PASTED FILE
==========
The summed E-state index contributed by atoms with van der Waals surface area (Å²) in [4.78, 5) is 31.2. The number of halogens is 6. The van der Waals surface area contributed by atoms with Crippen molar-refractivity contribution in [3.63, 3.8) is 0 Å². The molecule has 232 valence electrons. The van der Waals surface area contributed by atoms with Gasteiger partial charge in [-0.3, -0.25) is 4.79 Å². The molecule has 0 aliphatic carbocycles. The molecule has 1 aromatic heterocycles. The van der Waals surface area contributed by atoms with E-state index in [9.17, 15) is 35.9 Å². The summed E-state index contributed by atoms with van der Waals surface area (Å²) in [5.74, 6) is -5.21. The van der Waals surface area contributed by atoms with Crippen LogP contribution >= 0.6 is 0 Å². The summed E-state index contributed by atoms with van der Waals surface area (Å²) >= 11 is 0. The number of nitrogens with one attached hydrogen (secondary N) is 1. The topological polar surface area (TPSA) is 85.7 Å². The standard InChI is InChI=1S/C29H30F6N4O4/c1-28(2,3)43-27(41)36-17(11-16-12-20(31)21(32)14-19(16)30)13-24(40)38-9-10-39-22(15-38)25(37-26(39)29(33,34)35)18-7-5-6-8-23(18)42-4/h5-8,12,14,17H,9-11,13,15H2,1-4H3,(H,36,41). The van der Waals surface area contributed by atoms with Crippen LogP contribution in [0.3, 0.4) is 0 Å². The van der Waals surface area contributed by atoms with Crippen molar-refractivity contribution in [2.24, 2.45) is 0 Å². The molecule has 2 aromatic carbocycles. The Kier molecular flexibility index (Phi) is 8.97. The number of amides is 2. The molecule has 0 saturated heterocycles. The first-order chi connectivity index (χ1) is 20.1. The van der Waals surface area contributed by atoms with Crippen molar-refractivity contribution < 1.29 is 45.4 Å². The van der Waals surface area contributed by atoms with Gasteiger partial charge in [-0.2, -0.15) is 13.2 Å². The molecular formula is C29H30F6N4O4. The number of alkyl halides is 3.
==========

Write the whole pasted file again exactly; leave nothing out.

The summed E-state index contributed by atoms with van der Waals surface area (Å²) in [4.78, 5) is 31.2. The number of halogens is 6. The van der Waals surface area contributed by atoms with Crippen molar-refractivity contribution in [3.63, 3.8) is 0 Å². The molecule has 232 valence electrons. The van der Waals surface area contributed by atoms with Gasteiger partial charge in [-0.3, -0.25) is 4.79 Å². The molecule has 0 aliphatic carbocycles. The molecule has 1 aromatic heterocycles. The van der Waals surface area contributed by atoms with E-state index in [9.17, 15) is 35.9 Å². The summed E-state index contributed by atoms with van der Waals surface area (Å²) in [5.74, 6) is -5.21. The van der Waals surface area contributed by atoms with Crippen LogP contribution >= 0.6 is 0 Å². The summed E-state index contributed by atoms with van der Waals surface area (Å²) >= 11 is 0. The number of nitrogens with one attached hydrogen (secondary N) is 1. The topological polar surface area (TPSA) is 85.7 Å². The standard InChI is InChI=1S/C29H30F6N4O4/c1-28(2,3)43-27(41)36-17(11-16-12-20(31)21(32)14-19(16)30)13-24(40)38-9-10-39-22(15-38)25(37-26(39)29(33,34)35)18-7-5-6-8-23(18)42-4/h5-8,12,14,17H,9-11,13,15H2,1-4H3,(H,36,41). The van der Waals surface area contributed by atoms with Crippen LogP contribution in [0.3, 0.4) is 0 Å². The van der Waals surface area contributed by atoms with Crippen molar-refractivity contribution in [2.24, 2.45) is 0 Å². The molecule has 2 aromatic carbocycles. The Kier molecular flexibility index (Phi) is 8.97. The number of amides is 2. The molecule has 0 saturated heterocycles. The first-order chi connectivity index (χ1) is 20.1. The van der Waals surface area contributed by atoms with Crippen molar-refractivity contribution < 1.29 is 45.4 Å². The van der Waals surface area contributed by atoms with Gasteiger partial charge in [-0.2, -0.15) is 13.2 Å². The molecular formula is C29H30F6N4O4. The number of alkyl halides is 3.